|TideSports College Football Preview|
If you go back a year to The Tuscaloosa News’ 2018 College Football special section, you would find this paragraph as the opening for my preseason column of that season.
This could be the greatest season ever for University of Alabama football. It could be the most disappointing. There seem to be no options in between.
Did it turn out that way? Sort of.
First, there is no claim to the gift of prophecy, or even unique insight in that case. For anyone who follows college football in Tuscaloosa, there is no mystery regarding expectations. There is also no hiding that there was tremendous disappointment about the result of the College Football Championship game, not just the outcome but the unexpected imbalance in the final score. Perhaps “most disappointing ever” ended up as hyperbole, especially to survivors of the Lost Season of 2000. But could you simply take that paragraph, recycle it and have it seem just as reasonable as it was a year ago?
The statement would probably stand up — but there seem to be some subtle differences as the Crimson Tide heads into 2019.
For one thing, the loss to Clemson has created a different dynamic. The default position has gone from “no one can beat Alabama” to “well, there’s only one team that might beat Alabama.” There is still confidence among the fan base, or arrogance, if you want to characterize it that way, but no one is dismissive of Clemson’s chances.
For another, 2018 was the summer (and, to be fair, the early autumn) of Tua-mania. That’s not any reflection on Tua Tagovailoa. He was a great quarterback then and is a great quarterback now, the most dynamic player at that position that Alabama has had in 50 years. That evaluation can be true and still leave room for the belief that Tagovailoa is human, a young player who can still improve.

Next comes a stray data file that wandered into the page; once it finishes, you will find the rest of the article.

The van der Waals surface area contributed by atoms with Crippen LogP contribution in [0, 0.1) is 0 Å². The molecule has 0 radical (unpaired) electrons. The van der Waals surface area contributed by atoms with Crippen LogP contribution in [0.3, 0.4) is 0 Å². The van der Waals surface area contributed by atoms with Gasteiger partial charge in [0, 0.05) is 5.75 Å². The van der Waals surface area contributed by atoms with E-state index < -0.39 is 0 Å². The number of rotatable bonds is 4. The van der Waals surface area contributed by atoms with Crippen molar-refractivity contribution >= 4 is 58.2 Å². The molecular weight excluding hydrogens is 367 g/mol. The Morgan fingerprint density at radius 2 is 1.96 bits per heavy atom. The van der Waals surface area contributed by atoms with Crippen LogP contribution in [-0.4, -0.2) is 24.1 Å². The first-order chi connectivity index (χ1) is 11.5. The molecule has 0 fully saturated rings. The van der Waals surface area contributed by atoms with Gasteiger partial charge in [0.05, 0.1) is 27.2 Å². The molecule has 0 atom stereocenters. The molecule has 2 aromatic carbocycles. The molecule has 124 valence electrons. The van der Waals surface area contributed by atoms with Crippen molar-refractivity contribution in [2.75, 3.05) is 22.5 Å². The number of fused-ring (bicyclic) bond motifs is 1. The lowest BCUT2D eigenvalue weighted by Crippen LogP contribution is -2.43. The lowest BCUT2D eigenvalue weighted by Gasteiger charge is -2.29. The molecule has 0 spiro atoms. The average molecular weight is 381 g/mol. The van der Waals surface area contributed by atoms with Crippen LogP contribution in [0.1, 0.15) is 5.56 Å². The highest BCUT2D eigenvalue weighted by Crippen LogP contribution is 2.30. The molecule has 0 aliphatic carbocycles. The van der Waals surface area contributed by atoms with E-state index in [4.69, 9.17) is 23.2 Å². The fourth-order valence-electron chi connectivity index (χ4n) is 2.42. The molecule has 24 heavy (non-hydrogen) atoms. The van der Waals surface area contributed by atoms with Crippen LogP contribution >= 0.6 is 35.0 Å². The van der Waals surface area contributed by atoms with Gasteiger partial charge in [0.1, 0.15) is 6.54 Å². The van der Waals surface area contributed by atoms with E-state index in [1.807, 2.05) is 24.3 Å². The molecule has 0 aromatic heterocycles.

Watching this season will be unlike 2018, which was, until the postseason, like playing a video game with all the cheat codes. Alabama still has most of them, and expectations are still high. But there are areas where they can be development.
For instance, it sounds ridiculous to say the defensive front seven could be better without Quinnen Williams, the No. 3 player selected in the NFL Draft. But if the right things happen Alabama could be better across the board. If Terrell Lewis and Anfernee Jennings come through, and a couple of freshmen develop quickly, that’s possible. The secondary doesn’t even need to rely on freshmen, if it can avoid injury.
The offense, meanwhile, will score. There are too many options for anyone to shut them down entirely. Yes, the running backs — Najee Harris and Brian Robinson — are new to starting roles but they are hardly inexperienced. The wide receivers are the best in America — that’s an opinion but one that has a lot of production to verify it. The coaching staff, Saban aside, is simultaneously new and yet dotted with familiar faces like Steve Sarkisian and Sal Sunseri. So there will be a little intrigue in watching this team until November, to see whether the aura of invincibility returns, to determine if the lessons of last year’s title run — and its conclusion — are in effect.
Reach Cecil Hurt at firstname.lastname@example.org or 205-722-0225.
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